Next came the Guttie golf ball. This prehistoric kind of golf ball was made from the rubber like sap of the Gutta tree that can be found in the tropics. Normally, these Guttie balls can be easily shaped into a sphere when hot and eventually used as a golf ball. With its rubber nature, guttie balls can be cheaply reproduced and can be easily repaired by reheating and reshaping.
However, between the two earliest forms of golf balls, the feather golf ball was said to travel farther than the gutties. This is due to the smooth surface of the gutties that limits the capacity of the golf ball to cover more distance.
With this new scientific analysis, the developers of golf ball finally came up with balls with the “dimples” that are predominant in modern golf balls nowadays.
Dimples are crafted into golf balls so as to reduce the aerodynamic drag, which will be acting on the ball if it were totally smooth. This is because smooth balls, when sailing through the air, leave a huge pocket of low-pressure air in its stir therefore creating a drag. With the application of drag, the ball slows down.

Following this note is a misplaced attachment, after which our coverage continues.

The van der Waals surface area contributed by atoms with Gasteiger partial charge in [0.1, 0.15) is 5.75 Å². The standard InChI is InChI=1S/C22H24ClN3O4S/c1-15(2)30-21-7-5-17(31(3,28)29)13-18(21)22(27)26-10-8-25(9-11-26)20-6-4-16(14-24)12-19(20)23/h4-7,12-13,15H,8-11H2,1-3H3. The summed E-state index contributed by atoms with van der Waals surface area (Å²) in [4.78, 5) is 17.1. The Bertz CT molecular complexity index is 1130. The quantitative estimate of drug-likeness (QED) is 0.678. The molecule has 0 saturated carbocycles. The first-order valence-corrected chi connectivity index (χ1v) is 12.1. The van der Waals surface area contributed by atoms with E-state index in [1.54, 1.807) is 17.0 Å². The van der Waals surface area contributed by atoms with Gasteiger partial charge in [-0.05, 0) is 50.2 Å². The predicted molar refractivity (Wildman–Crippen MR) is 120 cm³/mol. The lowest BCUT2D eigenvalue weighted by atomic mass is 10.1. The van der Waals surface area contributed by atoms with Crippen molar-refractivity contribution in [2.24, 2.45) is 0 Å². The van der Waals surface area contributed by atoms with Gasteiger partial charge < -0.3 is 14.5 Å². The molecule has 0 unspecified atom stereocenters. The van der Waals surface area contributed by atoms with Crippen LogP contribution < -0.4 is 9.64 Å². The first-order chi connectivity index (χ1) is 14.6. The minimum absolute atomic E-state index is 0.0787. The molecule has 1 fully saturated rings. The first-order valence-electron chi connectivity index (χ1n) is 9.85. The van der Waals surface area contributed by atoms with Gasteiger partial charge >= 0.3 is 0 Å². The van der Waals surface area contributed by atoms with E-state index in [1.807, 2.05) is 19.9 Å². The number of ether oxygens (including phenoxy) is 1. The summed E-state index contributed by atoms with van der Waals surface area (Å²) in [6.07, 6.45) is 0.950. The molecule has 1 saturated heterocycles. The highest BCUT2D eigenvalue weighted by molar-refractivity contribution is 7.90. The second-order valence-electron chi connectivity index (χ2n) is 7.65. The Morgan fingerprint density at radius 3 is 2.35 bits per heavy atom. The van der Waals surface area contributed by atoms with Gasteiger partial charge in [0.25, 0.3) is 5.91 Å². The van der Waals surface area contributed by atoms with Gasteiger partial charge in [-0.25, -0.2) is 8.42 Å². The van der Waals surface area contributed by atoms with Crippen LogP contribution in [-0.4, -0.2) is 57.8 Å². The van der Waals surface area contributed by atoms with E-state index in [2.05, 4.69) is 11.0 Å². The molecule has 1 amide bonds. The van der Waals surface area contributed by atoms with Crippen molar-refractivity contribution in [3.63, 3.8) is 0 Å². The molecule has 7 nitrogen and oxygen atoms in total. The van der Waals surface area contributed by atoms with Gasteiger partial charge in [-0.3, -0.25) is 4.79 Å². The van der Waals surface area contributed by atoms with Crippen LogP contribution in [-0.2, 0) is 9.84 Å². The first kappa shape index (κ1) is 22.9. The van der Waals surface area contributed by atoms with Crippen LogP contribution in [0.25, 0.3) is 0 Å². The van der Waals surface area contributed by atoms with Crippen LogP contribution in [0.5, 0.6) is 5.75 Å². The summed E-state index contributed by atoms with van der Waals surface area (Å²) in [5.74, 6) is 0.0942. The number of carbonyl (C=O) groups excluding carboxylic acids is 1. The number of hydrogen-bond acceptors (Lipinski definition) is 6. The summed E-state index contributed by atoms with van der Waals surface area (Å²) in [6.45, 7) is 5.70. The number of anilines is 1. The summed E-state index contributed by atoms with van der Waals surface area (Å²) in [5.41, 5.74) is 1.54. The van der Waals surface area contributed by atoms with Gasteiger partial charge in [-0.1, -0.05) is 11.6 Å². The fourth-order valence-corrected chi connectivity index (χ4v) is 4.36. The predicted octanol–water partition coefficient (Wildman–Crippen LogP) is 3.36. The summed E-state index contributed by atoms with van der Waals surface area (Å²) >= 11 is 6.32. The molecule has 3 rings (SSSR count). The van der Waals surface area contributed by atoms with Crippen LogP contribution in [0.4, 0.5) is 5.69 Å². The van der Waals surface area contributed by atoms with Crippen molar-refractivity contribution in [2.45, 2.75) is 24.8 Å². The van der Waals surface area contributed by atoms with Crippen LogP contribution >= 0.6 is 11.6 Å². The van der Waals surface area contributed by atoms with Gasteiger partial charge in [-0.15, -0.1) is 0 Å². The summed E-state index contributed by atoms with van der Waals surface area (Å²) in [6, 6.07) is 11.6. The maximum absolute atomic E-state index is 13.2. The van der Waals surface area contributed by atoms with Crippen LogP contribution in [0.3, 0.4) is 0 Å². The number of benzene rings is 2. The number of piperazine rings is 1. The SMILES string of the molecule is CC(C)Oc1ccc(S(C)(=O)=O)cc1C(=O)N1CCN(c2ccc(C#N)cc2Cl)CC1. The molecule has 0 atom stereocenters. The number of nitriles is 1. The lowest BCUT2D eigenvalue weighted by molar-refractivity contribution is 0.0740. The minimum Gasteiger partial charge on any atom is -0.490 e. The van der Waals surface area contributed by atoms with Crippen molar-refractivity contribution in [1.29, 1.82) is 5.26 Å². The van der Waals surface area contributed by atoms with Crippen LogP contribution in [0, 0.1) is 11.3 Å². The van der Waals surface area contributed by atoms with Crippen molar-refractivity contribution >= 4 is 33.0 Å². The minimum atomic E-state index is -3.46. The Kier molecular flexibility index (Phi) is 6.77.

Hence, by having dimples on golf balls, the pressure differential goes down and the drag force is reduced. These dimples create turbulence in the air surrounding the golf ball. This, in turn, forces the air to clasp the golf ball more closely. By doing so, the air trails the warp created by the ball towards the back instead of flowing past it. This results to a smaller wake and lesser drag.